“Well, the tools of the trade DO include knowledge management,” admitted Ash. “But we would prefer they don’t frame it in terms of a KM system, or a content management system or a set of collaboration tools. We prefer it when they ask us how they can do their job more effectively.”

When you talk with a product marketing guy, it’s really hard to get the subject off of... well, the product. But in this case, it’s worth describing, in overall terms, what Ash’s responsibilities include. I hope I don’t over-simplify this. The Google you know and love (the commercial one) is not what we’re talking about. Google Enterprise is sort of a division of Google, which first developed something called the Google Search Appliance. This is a piece of hardware (in a pretty yellow box) that business users—not citizens—use to find content stored within their many file shares, data stores, CM systems, etc. Then, pretty recently, the division launched Google Apps, which is a set of Web-based applications that would be familiar in most organizations—email, discussion space, collaboration tool, calendar, word processing, spreadsheet, presentation tool, Web authoring and social network-creation tool. Oh yeah, and email security.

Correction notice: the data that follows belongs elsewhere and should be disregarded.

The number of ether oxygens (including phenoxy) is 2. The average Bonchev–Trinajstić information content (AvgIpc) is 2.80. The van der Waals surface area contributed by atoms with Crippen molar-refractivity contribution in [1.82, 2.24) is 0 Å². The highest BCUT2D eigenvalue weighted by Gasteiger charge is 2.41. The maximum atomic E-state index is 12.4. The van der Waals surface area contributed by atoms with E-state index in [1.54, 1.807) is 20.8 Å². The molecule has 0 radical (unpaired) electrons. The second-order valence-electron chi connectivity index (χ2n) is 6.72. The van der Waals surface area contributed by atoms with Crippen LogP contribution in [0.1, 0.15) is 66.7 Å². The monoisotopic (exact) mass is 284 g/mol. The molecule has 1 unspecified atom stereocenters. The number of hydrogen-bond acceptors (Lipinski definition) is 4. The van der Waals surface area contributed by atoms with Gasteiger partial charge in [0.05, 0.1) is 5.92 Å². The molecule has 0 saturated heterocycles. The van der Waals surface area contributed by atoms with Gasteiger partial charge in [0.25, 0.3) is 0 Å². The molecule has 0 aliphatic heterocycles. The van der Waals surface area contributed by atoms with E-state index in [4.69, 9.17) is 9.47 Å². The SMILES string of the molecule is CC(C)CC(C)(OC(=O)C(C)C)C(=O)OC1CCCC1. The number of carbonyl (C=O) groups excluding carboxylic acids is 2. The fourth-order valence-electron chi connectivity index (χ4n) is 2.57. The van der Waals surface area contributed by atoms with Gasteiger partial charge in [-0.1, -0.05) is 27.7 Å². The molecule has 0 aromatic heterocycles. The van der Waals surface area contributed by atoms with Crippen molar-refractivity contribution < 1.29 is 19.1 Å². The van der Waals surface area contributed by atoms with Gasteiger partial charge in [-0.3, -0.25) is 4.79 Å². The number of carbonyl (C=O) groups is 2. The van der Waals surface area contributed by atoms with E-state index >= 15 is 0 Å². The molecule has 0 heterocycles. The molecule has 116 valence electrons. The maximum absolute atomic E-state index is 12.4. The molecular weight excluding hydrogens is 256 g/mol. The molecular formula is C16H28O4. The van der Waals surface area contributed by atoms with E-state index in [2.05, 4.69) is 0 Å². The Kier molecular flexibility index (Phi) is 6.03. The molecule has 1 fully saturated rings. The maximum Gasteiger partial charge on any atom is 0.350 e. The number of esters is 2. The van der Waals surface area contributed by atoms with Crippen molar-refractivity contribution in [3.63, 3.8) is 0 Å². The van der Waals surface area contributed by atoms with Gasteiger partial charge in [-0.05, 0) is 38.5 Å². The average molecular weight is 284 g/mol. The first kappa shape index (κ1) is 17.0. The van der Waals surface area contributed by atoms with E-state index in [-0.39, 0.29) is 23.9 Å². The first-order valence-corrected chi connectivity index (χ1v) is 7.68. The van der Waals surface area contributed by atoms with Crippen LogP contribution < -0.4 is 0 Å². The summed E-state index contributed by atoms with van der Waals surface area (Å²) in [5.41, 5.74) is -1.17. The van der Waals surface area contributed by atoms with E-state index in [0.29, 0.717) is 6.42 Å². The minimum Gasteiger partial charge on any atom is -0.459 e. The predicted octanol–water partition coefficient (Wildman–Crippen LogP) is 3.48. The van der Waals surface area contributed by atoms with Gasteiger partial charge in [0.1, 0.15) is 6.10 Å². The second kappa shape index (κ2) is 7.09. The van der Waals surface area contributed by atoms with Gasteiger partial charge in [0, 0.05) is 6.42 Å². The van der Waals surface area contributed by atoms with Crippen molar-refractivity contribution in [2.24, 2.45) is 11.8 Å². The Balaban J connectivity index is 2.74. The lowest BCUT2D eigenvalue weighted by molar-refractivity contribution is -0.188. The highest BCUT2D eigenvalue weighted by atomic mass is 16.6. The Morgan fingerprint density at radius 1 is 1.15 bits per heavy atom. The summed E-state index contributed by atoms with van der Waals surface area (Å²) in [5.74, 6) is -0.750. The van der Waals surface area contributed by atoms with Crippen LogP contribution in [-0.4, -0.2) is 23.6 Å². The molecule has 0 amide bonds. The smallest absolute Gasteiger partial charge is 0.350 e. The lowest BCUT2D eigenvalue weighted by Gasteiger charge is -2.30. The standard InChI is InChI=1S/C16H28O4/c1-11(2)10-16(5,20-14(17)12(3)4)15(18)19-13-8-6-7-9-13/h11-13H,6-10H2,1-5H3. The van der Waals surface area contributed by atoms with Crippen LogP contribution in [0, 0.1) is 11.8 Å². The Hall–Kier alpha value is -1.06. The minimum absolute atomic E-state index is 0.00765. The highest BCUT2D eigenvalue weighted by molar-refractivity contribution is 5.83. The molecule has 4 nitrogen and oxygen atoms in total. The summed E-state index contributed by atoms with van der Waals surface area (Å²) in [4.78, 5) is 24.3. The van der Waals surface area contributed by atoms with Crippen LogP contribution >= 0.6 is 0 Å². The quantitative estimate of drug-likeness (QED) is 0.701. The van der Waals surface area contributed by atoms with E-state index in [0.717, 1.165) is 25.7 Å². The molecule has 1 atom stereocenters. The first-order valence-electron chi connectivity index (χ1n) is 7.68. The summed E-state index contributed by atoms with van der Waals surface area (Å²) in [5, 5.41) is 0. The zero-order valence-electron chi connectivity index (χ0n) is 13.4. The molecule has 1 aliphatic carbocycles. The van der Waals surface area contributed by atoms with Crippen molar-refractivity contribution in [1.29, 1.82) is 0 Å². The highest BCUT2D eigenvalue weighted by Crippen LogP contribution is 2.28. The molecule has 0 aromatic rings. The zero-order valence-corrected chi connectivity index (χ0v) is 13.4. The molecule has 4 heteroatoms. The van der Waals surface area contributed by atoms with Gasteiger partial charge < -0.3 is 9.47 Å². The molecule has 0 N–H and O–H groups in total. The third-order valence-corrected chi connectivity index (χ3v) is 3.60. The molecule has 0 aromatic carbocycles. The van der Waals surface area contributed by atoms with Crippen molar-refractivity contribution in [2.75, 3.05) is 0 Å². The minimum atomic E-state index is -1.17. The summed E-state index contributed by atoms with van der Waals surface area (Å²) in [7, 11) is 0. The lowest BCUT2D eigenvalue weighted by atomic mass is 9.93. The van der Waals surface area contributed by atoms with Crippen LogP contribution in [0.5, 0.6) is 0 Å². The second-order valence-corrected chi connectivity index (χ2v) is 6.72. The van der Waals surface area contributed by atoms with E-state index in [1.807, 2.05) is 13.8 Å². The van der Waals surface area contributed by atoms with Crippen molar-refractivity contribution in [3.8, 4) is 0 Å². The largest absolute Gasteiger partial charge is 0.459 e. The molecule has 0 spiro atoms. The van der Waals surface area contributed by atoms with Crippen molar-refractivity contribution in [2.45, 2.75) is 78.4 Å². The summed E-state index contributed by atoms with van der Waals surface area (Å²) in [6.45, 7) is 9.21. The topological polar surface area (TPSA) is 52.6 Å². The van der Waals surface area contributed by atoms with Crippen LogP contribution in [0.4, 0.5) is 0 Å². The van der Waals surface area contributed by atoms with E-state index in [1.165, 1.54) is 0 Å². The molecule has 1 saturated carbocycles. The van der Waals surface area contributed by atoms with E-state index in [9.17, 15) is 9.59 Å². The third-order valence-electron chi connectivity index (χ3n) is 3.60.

Whew. Tall order. But, after all, they’re not called Google Enterprise for nothing.

Anyway, despite its overarching set of business tools that seem to stretch from one end of the enterprise to the other, Ashley is pretty modest about the Google approach to market, and the degree to which it has a “take over the world” attitude.

First of all, they don’t pretend to do it on their own. “While there is a lot of out-of-the-box functionality in most search solutions on the market, any IT person worth his salt is aware that there’s development work involved in deploying a solution. Especially for very particular types of deployments... for example, if there’s a need for OCR, there are partners out there who do that very well, and would need to be involved.” So there is no “off the shelf” magic bullet, admitted Ash.